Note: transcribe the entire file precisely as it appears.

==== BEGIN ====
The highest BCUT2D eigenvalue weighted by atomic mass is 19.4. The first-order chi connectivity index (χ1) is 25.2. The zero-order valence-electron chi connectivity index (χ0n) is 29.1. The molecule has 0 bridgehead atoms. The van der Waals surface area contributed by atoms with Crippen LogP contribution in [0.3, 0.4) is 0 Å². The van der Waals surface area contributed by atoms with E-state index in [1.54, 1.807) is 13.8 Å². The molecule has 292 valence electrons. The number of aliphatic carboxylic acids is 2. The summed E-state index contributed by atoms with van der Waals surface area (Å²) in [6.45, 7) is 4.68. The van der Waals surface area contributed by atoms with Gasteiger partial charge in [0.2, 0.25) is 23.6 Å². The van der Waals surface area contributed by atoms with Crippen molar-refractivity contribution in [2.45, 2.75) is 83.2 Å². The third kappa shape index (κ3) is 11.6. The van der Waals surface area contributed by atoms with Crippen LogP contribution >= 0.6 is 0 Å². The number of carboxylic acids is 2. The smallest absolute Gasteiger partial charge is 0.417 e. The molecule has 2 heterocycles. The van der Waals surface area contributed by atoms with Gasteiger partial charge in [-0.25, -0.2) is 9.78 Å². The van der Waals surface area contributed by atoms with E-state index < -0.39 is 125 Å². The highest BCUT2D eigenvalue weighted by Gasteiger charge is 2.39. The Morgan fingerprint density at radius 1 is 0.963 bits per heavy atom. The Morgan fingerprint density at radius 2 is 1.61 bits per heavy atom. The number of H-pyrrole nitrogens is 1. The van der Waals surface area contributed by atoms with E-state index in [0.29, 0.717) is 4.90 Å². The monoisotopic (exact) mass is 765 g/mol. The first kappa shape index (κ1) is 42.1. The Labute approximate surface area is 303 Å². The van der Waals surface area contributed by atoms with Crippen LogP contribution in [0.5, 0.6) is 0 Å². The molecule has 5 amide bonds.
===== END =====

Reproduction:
The highest BCUT2D eigenvalue weighted by atomic mass is 19.4. The first-order chi connectivity index (χ1) is 25.2. The zero-order valence-electron chi connectivity index (χ0n) is 29.1. The molecule has 0 bridgehead atoms. The van der Waals surface area contributed by atoms with Crippen LogP contribution in [0.3, 0.4) is 0 Å². The van der Waals surface area contributed by atoms with E-state index in [1.54, 1.807) is 13.8 Å². The molecule has 292 valence electrons. The number of aliphatic carboxylic acids is 2. The summed E-state index contributed by atoms with van der Waals surface area (Å²) in [6.45, 7) is 4.68. The van der Waals surface area contributed by atoms with Gasteiger partial charge in [0.2, 0.25) is 23.6 Å². The van der Waals surface area contributed by atoms with Crippen molar-refractivity contribution in [2.45, 2.75) is 83.2 Å². The third kappa shape index (κ3) is 11.6. The van der Waals surface area contributed by atoms with Crippen LogP contribution >= 0.6 is 0 Å². The number of carboxylic acids is 2. The smallest absolute Gasteiger partial charge is 0.417 e. The molecule has 2 heterocycles. The van der Waals surface area contributed by atoms with Gasteiger partial charge in [-0.25, -0.2) is 9.78 Å². The van der Waals surface area contributed by atoms with E-state index < -0.39 is 125 Å². The highest BCUT2D eigenvalue weighted by Gasteiger charge is 2.39. The Morgan fingerprint density at radius 1 is 0.963 bits per heavy atom. The Morgan fingerprint density at radius 2 is 1.61 bits per heavy atom. The number of H-pyrrole nitrogens is 1. The van der Waals surface area contributed by atoms with E-state index in [0.29, 0.717) is 4.90 Å². The monoisotopic (exact) mass is 765 g/mol. The first kappa shape index (κ1) is 42.1. The Labute approximate surface area is 303 Å². The van der Waals surface area contributed by atoms with Crippen LogP contribution in [0.5, 0.6) is 0 Å². The molecule has 5 amide bonds.